DOE-Backed Project Will Demonstrate Innovative Geothermal Technology
June 16, 2010
As part of DOE's Geothermal Technologies Program, two geothermal companies, AltaRock Energy and Davenport Newberry, announced plans on June 8 to conduct a demonstration of Enhanced Geothermal Systems (EGS) technology at a site located near Bend, Oregon. The purpose of this project is to extract energy from an underground "hot spot" in the Earth's crust by creating an underground reservoir of water near the hot spot. The demonstration will take place on an existing federal lease located outside the Newberry National Volcanic Monument, about 30 miles south of Bend. The companies will seek to extract energy from the Newberry Volcano, a 500-square-mile dormant volcano with a magma chamber thought to lie only 1-3 miles below the surface. Backed by a recent DOE grant of $21.45 million in American Reinvestment and Recovery Act funds, as well as $22.36 million from the AltaRock-Davenport partnership, the project will also benefit from the research efforts of faculty and students at several universities, as well as scientists from DOE's Lawrence Berkeley National Laboratory and the U.S. Geological Survey. All project plans will be reviewed by DOE, the U.S. Bureau of Land Management, the U.S. Forest Service, and Oregon State officials, and the agencies will issue permits only when satisfied that the Newberry project complies with strict standards.
EGS is a process of extracting heat from the Earth by creating a subsurface fracture system and circulating water through these fractures using deep well bores. Creating an EGS reservoir requires improving the natural permeability of rock by injecting water into the rock at high pressures. Once the reservoir is formed, water pumped into deep injection wells is heated by contact with the rock and returns to the surface through production wells, similar to conventional geothermal systems. A 2007 study led by the Massachusetts Institute of Technology estimated that with suitable investments and improvements to existing technology, EGS could supply up to 10% of U.S. electricity needs within 50 years, at prices competitive with fossil-fuel fired generation but with very low greenhouse gas emissions. See the AltaRock Energy press release (PDF 146 KB) and fact sheet (PDF 199 KB), as well as the description of EGS technologies from DOE's Geothermal Technologies Program and a description of the Newberry Volcano from the U.S. Forest Service. Download Adobe Reader.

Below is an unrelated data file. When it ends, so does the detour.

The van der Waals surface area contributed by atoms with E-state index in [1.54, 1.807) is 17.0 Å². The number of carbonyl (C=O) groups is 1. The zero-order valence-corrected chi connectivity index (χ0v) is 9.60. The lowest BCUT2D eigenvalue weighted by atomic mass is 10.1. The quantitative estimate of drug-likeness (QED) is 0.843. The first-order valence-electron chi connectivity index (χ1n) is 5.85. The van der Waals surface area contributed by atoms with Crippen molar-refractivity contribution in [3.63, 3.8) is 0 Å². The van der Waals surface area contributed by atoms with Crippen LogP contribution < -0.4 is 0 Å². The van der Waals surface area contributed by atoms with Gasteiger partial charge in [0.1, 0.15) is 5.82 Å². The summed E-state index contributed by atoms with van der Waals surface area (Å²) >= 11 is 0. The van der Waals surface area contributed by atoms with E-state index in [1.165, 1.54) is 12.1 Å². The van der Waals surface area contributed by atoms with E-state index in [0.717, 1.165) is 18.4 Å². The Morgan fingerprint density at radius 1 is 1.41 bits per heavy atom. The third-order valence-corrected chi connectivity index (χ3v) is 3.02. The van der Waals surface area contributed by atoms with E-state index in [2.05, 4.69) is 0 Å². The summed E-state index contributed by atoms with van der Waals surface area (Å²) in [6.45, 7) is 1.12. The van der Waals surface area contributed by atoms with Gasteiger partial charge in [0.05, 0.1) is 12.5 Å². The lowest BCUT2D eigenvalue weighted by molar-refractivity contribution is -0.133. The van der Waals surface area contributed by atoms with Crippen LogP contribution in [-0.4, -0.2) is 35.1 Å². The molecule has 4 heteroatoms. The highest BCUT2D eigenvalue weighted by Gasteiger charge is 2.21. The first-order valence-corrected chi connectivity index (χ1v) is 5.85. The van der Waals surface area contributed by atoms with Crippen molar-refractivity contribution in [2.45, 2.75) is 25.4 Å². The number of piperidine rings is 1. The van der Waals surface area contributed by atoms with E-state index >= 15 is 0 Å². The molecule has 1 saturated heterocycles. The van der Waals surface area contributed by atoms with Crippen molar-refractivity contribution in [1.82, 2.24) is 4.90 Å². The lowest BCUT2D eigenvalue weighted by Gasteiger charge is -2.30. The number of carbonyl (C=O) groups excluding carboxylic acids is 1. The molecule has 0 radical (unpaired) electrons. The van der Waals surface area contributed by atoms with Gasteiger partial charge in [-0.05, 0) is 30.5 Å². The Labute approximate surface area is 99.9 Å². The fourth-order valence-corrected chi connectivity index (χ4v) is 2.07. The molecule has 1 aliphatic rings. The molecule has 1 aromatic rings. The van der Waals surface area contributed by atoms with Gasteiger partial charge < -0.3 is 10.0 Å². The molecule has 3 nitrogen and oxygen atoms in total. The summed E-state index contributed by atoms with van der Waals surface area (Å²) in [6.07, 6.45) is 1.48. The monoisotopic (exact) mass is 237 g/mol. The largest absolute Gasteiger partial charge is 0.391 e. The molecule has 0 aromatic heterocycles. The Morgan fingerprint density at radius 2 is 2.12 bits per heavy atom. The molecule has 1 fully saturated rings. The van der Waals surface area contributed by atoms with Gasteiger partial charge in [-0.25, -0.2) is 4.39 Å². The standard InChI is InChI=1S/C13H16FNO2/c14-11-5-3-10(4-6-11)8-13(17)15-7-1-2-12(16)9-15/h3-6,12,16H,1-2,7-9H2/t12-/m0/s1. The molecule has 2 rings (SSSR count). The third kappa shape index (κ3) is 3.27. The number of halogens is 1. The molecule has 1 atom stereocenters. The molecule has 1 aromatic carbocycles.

Meanwhile, a similar effort in Australia continues to hit setbacks on the road to creating a commercial EGS power plant. Geodynamics, Ltd. first started drilling wells for its EGS system in South Australia's Cooper Basin back in early 2003. The company suffered through many drilling problems at its "Habanero" wells, which were meant to power a 1-megawatt power plant. In April 2009, as the project neared completion, the Habanero 3 well experienced a blowout, which was ultimately attributed to hydrogen embrittlement of the high-strength steel used in the well. In April of this year, the company announced a new plan to drill a 3-mile-deep well at its nearby "Jolokia" site, then return to the Habanero site to drill two new wells that will be deeper than the now-abandoned existing wells. The company will then return to drilling at the Jolokia site. Geodynamics now hopes to begin producing power at the Habanero site by early 2012. See the Geodynamics press release (PDF 140 KB).